Board Game Mechanics is a Shady Baron feature which looks at some of modern gaming’s greatest mechanics. These are the rules that, when you explain them to a group, cause a collective gasp or burst of laughter. They’re the rules and mechanics which we believe, here at Shady Baron, encapsulate everything that’s great about modern games. They’re the rules that hook new and non-gamers, that show non-gamers that board games don’t have to be stuffy or complex or boring. In short, they’re the rules that can tip somebody from being a non-gamer into a gamer.
Generally, to feature here, a mechanic must be simple, elegant and thematic. So no complicated dice rolls and modifiers, no correlating charts and poring over statistics. Here, we’re talking about rules you implement in seconds but which add a wonderful and unexpected dimension to board games. Often they’re very funny.
This week we’re talking about Forest Plum, Dead of Winter’s resident Mall Santa.
Dead of Winter is de facto the zombie game of choice for modern board gamers. It has, in board game terms, several unique and innovative mechanics that make it hugely evocative and fun. For example, it’s a co-operative game — you’re all working together — but it throws in secret objectives that might lead you to act contrary to the group’s best interests. One of those secret objectives might be a betrayer objective, which means that one of your players might secretly be working to undermine you. One of your friends might win if you lose the game.
On top of this, Dead of Winter throws in exile mechanics. If you think a player is a betrayer, vote to exile him from the colony. Exiled players still get to play, but they play the game on the margins, outside the colony and with a different objective to the rest of the group. What’s best about this is that you could have got it wrong; maybe you exiled somebody who was really on your side. Well done, you just exiled your friend.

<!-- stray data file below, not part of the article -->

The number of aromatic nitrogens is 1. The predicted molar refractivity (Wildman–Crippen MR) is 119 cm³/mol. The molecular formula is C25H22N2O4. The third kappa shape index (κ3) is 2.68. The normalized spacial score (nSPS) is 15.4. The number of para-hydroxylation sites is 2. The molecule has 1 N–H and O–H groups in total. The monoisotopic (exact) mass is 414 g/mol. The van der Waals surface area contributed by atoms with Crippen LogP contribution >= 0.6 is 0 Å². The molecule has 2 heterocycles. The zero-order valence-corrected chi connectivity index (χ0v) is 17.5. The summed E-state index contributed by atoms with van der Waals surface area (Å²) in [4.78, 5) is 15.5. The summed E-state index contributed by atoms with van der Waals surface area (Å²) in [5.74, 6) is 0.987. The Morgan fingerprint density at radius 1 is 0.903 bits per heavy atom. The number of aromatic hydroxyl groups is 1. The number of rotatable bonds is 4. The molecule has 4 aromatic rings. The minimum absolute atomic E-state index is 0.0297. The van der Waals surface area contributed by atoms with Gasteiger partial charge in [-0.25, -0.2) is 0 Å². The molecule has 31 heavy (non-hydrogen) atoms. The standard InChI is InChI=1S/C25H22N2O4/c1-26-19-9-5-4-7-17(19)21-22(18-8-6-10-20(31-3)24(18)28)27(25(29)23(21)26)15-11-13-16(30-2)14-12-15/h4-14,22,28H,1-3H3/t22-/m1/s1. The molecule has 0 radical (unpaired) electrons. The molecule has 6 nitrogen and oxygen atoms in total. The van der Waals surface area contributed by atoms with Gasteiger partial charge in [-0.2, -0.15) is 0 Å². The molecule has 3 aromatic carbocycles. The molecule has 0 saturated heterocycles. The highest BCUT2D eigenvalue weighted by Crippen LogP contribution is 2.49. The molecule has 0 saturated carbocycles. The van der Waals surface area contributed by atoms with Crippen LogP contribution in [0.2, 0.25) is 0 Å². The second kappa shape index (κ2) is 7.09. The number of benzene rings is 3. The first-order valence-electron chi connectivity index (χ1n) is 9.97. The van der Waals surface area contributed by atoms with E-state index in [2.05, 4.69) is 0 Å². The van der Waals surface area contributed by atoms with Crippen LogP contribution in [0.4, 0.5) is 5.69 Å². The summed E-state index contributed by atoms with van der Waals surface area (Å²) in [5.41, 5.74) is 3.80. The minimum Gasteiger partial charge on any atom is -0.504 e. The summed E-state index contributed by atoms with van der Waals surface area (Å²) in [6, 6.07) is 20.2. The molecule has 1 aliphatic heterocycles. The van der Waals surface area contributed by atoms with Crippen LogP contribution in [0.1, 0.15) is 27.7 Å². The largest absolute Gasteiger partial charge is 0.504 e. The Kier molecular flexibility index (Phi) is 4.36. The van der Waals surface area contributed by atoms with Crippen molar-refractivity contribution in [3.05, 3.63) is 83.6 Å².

There are other very nice mechanics in Dead of Winter — the game’s crossroad cards, which force players to make uncomfortable decisions; the zombie bites that can spread through the colony and wipe out handfuls of survivors in a single turn — but those can wait until we give the game a full review. What I really want to talk about is Dead of Winter’s funniest mechanic, which also turns out to be my favourite. I want to talk about Forest Plum.
If you know horror films, you’ll know Forest Plum. He’s the raving cynic, the guy who comes into the film half mad, shouting end-of-the-world proclamations like some street corner evangelist. He spends his time doing not much of anything but undermining the group. He insults people. He goes missing in zombie attacks. He runs away like a coward. He hides a lot. He shouts at other characters a lot. Other characters shout at him a lot. His ideas are always very, very bad ideas. In short, nobody likes him; his death comes as cathartic not just for the audience but for the film’s own characters. This guy’s death comes with a collective sense of relief.
Dead of Winter’s characters have a special ability, which might be that they’re good at searching, or they’re good at fighting zombies, or they can erect barricades to protect the colony. In short, they’re all useful in some way. Forest Plum’s ability is that he improves the colony’s morale if you remove him from the game. That’s right, you can make the group feel better by voluntarily killing the game’s Mall Santa.
That right there encapsulates everything that’s great about Dead of Winter specifically and board games in general. It captures, in one very simple mechanic, one of horror’s most recognisable tropes. Which makes Forest Plum one of Shady Baron’s favourite board game mechanics of all time.